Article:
In your work as a web designer/developer the value of time cannot be overstated. When you commit yourself to the creative process it is essential that you get your ROI for the countless hours you will invest into a project. If you have a passion for what you do, likely you will want to do your best work as this will form part of your portfolio and will always be a reference point for future clients.

Confidence in nonsense is essential for the creative process but wait a minute, this nonsense should not spew from your clients rather it should be a product of your machinations as you endeavor to diligently come up with a concept for your client. The fact that he pays the cheques is motivation to bend over backwards for him but I recently read somewhere that the designer chooses the client as much as the client chooses the designer. So the question is do you know your client well enough to undertake that project? Most importantly will he pay, will he pay on time? Having faced these questions numerously I took time to compile the various types of clients that I have encountered. I have categorized them according to my personal experience with them. Read on



“I’ll make him an offer, he can’t refuse, ” – Michael Corleone, The Godfather.

The Don will expect you to drop off everything and attend to his needs when he calls. He will not question your skills as he knows you’re the professional (That’s why he chose you) and leaves the work up to you. He will provide everything you need for the project including an office and may give you assistants to work with on the project.

The Don Corleone is the dream client, he may cause you to cancel other engagements but will offer generous quid pro quo. He will also pay top dollar. You simply don’t say no to the Don Corleone.



This client usually has no clue what he wants apart from the fact that he/she needs a website. Will expect you to come up with a design concept all on your own and in most cases will leave the content creation and generation up to you. (Yes such clients exist).

The busy body as the name suggests will to be too busy to respond to your emails and you may have to to meet physically from time to time to to update on work progress (Usually after numerous phone calls). May not strictly honor the agreement and will insist on verifying everything is up to scratch before paying out the balance.

The busy body has no problem paying but the work will be a nightmare.


kid_in_candystoreDealing with this type of  client is more or less like dealing with a kid who you promise to take to the mall after he/she has done their homework. The initial meetings will go well and the client will clearly outline what he /she wants. You will then do a proposal and sign off agreeing the list of things that the client will provide. Unfortunately we all know how that trip to the mall goes.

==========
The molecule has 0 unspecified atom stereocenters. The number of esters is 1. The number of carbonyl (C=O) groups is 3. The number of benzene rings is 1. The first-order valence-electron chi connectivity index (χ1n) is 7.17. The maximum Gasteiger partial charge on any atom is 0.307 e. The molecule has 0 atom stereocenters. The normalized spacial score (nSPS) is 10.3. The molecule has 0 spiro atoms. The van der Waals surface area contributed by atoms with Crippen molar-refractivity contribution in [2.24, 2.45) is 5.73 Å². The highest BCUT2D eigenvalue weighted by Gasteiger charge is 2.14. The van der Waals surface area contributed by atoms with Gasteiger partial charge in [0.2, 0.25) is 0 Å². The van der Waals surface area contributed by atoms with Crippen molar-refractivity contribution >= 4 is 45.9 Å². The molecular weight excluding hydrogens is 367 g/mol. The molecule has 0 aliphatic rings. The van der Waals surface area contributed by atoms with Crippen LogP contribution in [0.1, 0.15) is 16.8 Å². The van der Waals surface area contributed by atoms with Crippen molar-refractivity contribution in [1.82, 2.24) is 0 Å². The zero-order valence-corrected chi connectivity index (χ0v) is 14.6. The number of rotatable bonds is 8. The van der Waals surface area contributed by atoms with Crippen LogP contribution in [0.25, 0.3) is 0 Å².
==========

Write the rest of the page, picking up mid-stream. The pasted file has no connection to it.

This client never keeps up her/his end of the bargain and will complain about the things you haven’t done. Like a kid in a candy store this client will see something on another website and want it implemented on her/his project and then change their mind almost immediately.

Timelines will not be met, mostly due to failure on the client’s part. Will finally pay after putting you through hell.


know-it-allThis is the most dangerous type of client and should be avoided at all costs. This type of client will purport to have knowledge of the technical aspects and will insist on the project being done on a particular platform.

They will want to micro manage every aspect of the project and will most certainly haggle over the price insisting that they can get the service elsewhere cheaper. If they throw that line, take the bait and tell them to seek an alternative developer. Usually they will insist that you do the job for them This type of client has no respect for your time and should you choose to undertake the job, be prepared for a bruising experience where you will earn very little but do a lot of work.




Harry Houdini was a Hungarian Illusionist famous for his great escape acts. As the name suggests this type of client has a penchant for disappearing, especially after the work has been completed and there’s a balance to be paid.

This client will be evasive from the word go and will insist on seeing some work done before parting with any money. Upcoming designers will probably go for it just to rope in the client and earn a few shillings. Ironically this client will provide almost everything needed to complete the project. Will pay the down payment once you have a design concept in place but will be scarce once the job has been completed. Will always have one excuse or the other and will take you around in circles before coming good on the balance.

Kindly let us know if there are other types of clients you have encountered


Categories: Web Design

Tags: ,


  • November 29, 2013 at 9:58 am Reply

    Something worth mentioning is that in the initial interview, if the client does answer basic questions properly, usually you turn down the job because the work will become too much and it will keep changing all the time.
    It is important to turn down some jobs regardless of how much money we are offered.

    • admin
      November 29, 2013 at 10:28 am Reply

      Hence the need to have a contract in place before embarking on any job. The contract will protect you as the developer in case the client wants to change the requirements and it will also show him/her that you value commitment

Leave a Comment

Leave Comment

You may use these HTML tags and attributes: <a href="" title=""> <abbr title=""> <acronym title=""> <b> <blockquote cite=""> <cite> <code> <del datetime=""> <em> <i> <q cite=""> <strike> <strong>